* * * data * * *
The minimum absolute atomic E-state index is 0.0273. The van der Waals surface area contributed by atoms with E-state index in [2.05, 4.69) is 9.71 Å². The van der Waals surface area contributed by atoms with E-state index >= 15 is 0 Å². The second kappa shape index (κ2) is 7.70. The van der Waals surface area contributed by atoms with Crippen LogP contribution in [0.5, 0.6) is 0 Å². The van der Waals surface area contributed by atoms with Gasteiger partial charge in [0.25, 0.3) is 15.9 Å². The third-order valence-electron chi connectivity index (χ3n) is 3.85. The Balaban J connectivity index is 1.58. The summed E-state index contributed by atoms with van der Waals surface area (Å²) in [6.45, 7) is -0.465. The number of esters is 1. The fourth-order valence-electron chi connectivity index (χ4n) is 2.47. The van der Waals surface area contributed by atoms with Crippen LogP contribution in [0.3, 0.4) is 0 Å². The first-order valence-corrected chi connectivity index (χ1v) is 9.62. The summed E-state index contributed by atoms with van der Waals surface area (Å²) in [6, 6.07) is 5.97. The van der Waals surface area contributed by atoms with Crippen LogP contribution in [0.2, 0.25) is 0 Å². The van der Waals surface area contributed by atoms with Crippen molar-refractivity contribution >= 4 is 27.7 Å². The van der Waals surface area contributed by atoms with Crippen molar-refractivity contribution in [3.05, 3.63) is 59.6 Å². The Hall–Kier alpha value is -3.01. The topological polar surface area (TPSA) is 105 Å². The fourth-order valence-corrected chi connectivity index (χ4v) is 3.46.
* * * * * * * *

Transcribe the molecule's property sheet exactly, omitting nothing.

The minimum absolute atomic E-state index is 0.0273. The van der Waals surface area contributed by atoms with E-state index in [2.05, 4.69) is 9.71 Å². The van der Waals surface area contributed by atoms with E-state index >= 15 is 0 Å². The second kappa shape index (κ2) is 7.70. The van der Waals surface area contributed by atoms with Crippen LogP contribution in [0.5, 0.6) is 0 Å². The van der Waals surface area contributed by atoms with Gasteiger partial charge in [0.25, 0.3) is 15.9 Å². The third-order valence-electron chi connectivity index (χ3n) is 3.85. The Balaban J connectivity index is 1.58. The summed E-state index contributed by atoms with van der Waals surface area (Å²) in [6.45, 7) is -0.465. The number of esters is 1. The fourth-order valence-electron chi connectivity index (χ4n) is 2.47. The van der Waals surface area contributed by atoms with Crippen LogP contribution in [0.3, 0.4) is 0 Å². The first-order valence-corrected chi connectivity index (χ1v) is 9.62. The summed E-state index contributed by atoms with van der Waals surface area (Å²) in [6, 6.07) is 5.97. The van der Waals surface area contributed by atoms with Crippen LogP contribution in [0.2, 0.25) is 0 Å². The van der Waals surface area contributed by atoms with Crippen molar-refractivity contribution >= 4 is 27.7 Å². The van der Waals surface area contributed by atoms with Crippen molar-refractivity contribution in [3.05, 3.63) is 59.6 Å². The Hall–Kier alpha value is -3.01. The topological polar surface area (TPSA) is 105 Å². The fourth-order valence-corrected chi connectivity index (χ4v) is 3.46.